Update 24 March 2010: It doesn't appear on its web site yet, but Current's Dru Sefton has a good summary of its implications for public media organizations. If you're not a subscriber, check back on the web site in a few days.
About the proliferation of on-demand video platforms, Dan Rayburn writes:
After all the news that came out of CES last week on the number of companies working on software platforms for TVs and devices, one has to wonder if these platforms are destined to follow the fragmentation we currently have on the hardware side. As an industry, we still haven't figured out what devices can survive and co-exist in the long run. We currently have so many broadband enabled devices in the market including the Roku, TiVo, VUDU, PS3, Xbox 360, TVs, Blu-ray players, Apple TV and soon to be Boxee and Popbox, without having to figure out what platforms they can all run. …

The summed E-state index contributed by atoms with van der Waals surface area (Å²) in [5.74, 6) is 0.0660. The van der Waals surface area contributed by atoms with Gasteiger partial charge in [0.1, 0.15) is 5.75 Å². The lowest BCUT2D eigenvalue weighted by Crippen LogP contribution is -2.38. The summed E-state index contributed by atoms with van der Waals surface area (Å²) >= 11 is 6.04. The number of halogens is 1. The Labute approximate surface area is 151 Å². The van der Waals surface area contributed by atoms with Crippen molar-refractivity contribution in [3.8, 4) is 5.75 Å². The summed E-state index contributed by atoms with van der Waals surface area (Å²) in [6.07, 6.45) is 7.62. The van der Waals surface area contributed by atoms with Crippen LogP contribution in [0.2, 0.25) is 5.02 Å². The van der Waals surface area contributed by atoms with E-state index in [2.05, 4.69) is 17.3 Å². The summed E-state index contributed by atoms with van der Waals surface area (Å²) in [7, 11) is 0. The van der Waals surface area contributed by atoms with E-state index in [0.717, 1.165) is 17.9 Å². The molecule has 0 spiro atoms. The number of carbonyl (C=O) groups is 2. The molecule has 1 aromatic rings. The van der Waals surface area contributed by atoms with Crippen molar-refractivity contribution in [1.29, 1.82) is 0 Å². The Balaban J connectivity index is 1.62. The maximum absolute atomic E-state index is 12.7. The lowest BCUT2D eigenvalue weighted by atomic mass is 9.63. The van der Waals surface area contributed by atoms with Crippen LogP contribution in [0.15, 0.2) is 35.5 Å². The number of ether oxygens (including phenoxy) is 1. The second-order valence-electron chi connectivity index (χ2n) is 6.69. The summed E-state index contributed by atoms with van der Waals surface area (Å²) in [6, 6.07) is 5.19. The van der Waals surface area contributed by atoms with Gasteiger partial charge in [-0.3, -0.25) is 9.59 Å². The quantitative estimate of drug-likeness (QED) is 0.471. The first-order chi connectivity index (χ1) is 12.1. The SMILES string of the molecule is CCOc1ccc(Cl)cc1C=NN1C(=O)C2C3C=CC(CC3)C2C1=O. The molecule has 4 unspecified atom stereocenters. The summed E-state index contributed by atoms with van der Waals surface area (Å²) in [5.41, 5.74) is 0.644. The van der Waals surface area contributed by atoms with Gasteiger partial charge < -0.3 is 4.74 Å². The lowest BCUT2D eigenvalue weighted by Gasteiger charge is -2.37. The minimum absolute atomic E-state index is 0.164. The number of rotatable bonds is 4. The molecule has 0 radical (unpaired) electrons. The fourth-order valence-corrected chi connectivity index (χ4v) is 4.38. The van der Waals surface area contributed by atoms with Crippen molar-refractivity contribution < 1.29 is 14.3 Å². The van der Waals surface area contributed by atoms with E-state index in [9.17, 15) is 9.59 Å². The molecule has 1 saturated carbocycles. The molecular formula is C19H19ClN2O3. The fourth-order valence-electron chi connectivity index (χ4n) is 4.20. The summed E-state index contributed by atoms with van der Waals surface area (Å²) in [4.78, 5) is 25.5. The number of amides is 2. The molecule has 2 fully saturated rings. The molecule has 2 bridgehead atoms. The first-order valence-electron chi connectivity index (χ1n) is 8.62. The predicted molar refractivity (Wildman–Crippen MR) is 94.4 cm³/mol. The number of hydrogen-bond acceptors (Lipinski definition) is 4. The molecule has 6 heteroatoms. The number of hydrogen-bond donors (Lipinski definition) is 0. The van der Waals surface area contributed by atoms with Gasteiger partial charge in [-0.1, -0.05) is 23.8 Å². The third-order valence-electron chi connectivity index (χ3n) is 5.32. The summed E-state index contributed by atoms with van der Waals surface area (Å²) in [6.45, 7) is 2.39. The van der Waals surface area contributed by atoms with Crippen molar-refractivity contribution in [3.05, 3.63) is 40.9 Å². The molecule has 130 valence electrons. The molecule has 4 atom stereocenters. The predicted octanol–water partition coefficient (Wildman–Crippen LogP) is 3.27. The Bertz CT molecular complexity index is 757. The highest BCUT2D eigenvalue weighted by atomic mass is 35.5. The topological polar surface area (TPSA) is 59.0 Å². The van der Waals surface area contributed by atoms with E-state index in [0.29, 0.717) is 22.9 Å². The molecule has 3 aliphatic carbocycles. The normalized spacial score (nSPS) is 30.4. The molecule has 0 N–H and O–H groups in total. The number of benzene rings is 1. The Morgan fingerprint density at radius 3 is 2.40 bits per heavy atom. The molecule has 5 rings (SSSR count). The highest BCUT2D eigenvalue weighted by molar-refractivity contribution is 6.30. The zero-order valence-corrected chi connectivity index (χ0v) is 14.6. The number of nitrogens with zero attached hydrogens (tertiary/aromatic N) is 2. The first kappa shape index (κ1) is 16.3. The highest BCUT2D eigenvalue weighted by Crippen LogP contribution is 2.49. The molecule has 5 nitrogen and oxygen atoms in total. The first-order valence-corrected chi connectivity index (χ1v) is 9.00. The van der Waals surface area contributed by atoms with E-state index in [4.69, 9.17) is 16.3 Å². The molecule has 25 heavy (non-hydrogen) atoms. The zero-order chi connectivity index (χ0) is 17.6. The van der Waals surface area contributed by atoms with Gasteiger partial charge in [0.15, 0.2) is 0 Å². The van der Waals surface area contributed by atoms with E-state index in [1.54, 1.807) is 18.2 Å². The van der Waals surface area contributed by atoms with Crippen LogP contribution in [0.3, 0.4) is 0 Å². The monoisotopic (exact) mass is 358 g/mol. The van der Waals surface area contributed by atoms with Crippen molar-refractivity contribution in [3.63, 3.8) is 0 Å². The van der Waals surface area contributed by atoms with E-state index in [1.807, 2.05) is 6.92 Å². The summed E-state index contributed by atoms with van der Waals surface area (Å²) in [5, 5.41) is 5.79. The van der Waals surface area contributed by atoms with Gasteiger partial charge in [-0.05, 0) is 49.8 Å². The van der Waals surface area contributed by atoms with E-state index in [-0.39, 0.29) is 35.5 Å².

The post also includes updates on a large number of platforms/businesses for moving content over broadband to your TV. Netflix alone claims that it will be on more than 100 broadband-enabled devices by the end of the year!
In a different post, Rayburn writes that Roku currently “holds the title belt” for units sold – more than 1 million, as of Jan. 8th being the number 2 best seller in Amazon’s television and video category. With less than a week of experience on my Roku HD-XR, I sure like it. Link: BusinessofVideo. --Dennis
Henry Jenkins has a two-part interview with Heather Chaplin on these topics (both professors). Chaplin is an advocate for a National Public Lightpath. An excerpt:
[J] Your white paper opens with the provocative question, "what part of the Internet is going to be devoted to the public interest?" How would you answer that question?